Now without too much trepidation, I call myself an artist. Not big A not small a, just artist. It’s a good realization because it hasn’t always been that way. For most it isn’t. Not many people open their eyes to this world and proclaim, “I am an artist!” It’s a journey each of us takes, often slowly, quietly and internally.
Today was the last day of my first real art class. Sure, I’ve taken drawing classes before but I’d categorize all of them up until this point as failures. Failures because I left the quarter (or the three classes I made it through before quitting) feeling worse about drawing than I did when I started.
Sometimes it takes awhile.
It was worth the wait.
Sterling Edwards was trained as an oil painter. One day, he happened upon a watercolorist working wet into wet. “I was used to having to really manipulate paint and push it around with a brush,” says Edwards in his DVD working, Luminous Watercolor, “And suddenly he was just doing these magical things.” This wet on wet changed the way Edwards paints and it’s also how he begins the first painting layer of his 67 minute DVD workshop, new at Creative Catalyst Productions.
Edwards paints with a four-step process. Wetting his paper, he starts with mid-tones and then adds darks. He admits that adding darks second goes again traditional watercolor thinking but what Edwards likes about this approach is that after two basic steps, you’ve got your painting laid in with lights (the white of the paper), mid-tones, and darks. Having those two steps in means Edwards can go back and add vibrant selective glazing in his whites and then really play in his final step of bringing out the first small brush of his painting, and adding in details and defining.
Clearly showing his years of workshop instructor experience, Edwards is a natural on camera, and he makes it seem easy to paint and talk. Working with a 14-color palette, Edwards lists the colors and combinations of colors he uses at almost every turn. This is incredibly useful to artists of all levels. Halfway through his mid-tones section, you can guess his color combinations before he even mentions this. This is a great way for a beginning artist to learn colors and for an intermediate artist to see known colors in action.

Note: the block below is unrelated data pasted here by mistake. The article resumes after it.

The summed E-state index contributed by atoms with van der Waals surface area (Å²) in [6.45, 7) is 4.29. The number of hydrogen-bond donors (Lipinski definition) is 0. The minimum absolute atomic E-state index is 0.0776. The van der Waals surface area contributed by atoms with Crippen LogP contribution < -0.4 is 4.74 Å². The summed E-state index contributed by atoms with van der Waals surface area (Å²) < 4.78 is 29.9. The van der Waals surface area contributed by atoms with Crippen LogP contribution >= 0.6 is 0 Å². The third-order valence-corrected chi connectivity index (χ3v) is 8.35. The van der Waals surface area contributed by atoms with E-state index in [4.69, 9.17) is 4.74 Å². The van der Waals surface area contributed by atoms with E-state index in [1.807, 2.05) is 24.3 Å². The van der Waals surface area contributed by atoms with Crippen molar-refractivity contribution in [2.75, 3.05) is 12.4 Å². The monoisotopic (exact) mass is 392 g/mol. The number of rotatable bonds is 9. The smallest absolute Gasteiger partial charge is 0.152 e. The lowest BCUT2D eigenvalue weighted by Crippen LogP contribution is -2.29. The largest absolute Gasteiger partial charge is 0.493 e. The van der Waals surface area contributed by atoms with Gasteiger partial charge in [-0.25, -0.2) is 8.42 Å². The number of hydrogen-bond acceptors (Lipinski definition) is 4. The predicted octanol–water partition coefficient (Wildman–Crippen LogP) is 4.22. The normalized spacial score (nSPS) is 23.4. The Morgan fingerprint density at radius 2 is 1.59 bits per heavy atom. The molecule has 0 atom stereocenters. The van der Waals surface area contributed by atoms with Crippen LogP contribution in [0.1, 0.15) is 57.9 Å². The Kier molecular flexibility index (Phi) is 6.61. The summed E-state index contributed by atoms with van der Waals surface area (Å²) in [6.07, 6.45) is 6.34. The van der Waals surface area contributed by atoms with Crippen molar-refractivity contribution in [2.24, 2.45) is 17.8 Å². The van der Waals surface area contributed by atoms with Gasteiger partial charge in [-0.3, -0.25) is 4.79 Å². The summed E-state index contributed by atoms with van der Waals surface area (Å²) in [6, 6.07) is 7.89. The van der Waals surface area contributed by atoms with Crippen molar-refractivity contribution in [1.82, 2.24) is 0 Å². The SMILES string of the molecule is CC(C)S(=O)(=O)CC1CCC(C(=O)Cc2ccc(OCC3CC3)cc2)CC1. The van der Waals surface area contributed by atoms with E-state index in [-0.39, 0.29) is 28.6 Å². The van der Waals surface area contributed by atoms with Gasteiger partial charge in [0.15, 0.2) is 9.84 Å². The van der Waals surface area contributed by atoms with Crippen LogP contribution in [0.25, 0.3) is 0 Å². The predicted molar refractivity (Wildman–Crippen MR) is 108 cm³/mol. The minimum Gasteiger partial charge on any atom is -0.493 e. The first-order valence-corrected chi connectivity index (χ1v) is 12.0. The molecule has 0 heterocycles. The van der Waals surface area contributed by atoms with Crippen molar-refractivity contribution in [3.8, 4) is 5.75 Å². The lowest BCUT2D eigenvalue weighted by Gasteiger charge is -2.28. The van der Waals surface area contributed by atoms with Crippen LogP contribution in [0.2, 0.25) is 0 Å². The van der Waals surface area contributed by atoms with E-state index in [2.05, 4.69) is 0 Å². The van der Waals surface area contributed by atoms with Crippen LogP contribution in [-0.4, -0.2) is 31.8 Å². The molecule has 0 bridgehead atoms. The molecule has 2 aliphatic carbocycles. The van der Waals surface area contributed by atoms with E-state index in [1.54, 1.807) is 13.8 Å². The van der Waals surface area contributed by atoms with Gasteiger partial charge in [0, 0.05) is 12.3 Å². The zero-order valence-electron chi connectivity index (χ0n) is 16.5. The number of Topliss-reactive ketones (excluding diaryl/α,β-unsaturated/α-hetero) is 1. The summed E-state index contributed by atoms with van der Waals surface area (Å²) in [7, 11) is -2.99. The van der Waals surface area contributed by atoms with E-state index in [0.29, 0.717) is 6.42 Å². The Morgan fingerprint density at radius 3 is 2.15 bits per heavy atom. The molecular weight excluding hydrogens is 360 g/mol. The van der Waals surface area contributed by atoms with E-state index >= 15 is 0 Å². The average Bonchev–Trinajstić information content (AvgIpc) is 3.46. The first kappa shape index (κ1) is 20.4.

The DVD comes with 8 chapters. The first chapters go fast and there isn’t a lot of time spent on trivial things. Edwards gets painting pretty quickly. He has a quick exercise on positive and negative painting before a 2-minute section on the preliminary sketch. If you’re an artist who doesn’t want to watch an artist draw in every line this art instruction workshop is for you. Edward’s preliminary sketch is hardly more than a few pencil marks. He keeps it loose so that his painting will be loose. “That’s really as much drawing as I want to do. Because if I hunker down like this and start really drawing every tree and every branch, my first inclination is to get that little two hair brush out, and start staying inside those pencil lines. I want this to be a very bold, fresh, vibrant piece with lots of big bold brush strokes and a very very strong light source.”
Once the sketch is in, it’s time to get wet. He uses a 2” soft nylon brush to lay in color on a damp surface. It’s back to that magic of watercolor and it’s wet into wet. “I’m just doing random strokes. I want this nice movement of various oranges and yellows kind of going through the painting.” Painting wise, the mid tone section divides into four sections: Laying color down wet into wet, thicker paint to negative paint in trees and then after drying, adds darker mid-tones into the treeline and then working back (wet on dry) into the foliage.
As Edwards works, he knows that watercolor dries 25-30% lighter. He calls on that old watercolor adage, “If it looks right, it’s wrong.” Oh watercolor. You’re adorable.
Next Edwards brings in darks. He knows the darker his darks, the more his lightest lights will pop. For this reason he pulls out a smaller brush and adds in a few dark marks close to the focal point. These smaller dark shapes pull the eye in toward the center of the painting. Edward's final touch is a bit of splattering. He’s giving the essence of leaves in the tees and on the ground. As he’s putting on these final steps, Edwards is reminding himself that he wants this to be a loose watercolor painting. He doesn’t want to overwork it right at the end. You don’t have to paint every single branch and every single leaf. “It takes a little discipline,” says Edwards. “And that’s one of the hardest things I had to learn when I started learning this style of painting was that I had the tendency to overwork everything. And I learned very quickly that sometimes less is more.”
What is great about Edwards’ methodical approach is that you can focus what you’re doing. You’re not trying to do all things for the entire painting. Your goals for step one are very clear. You can focus on those goals and learn to do them well. This is important for artists of all skill levels. What beginning artists will find difficult is that much of Edward’s approach to the actual subject matter relies on Edward’s lifetime of painting. Placement decisions that he makes intuitively may not be intuitive for the beginning and even intermediate artist. Or an artist working outside of their subject matter expertise.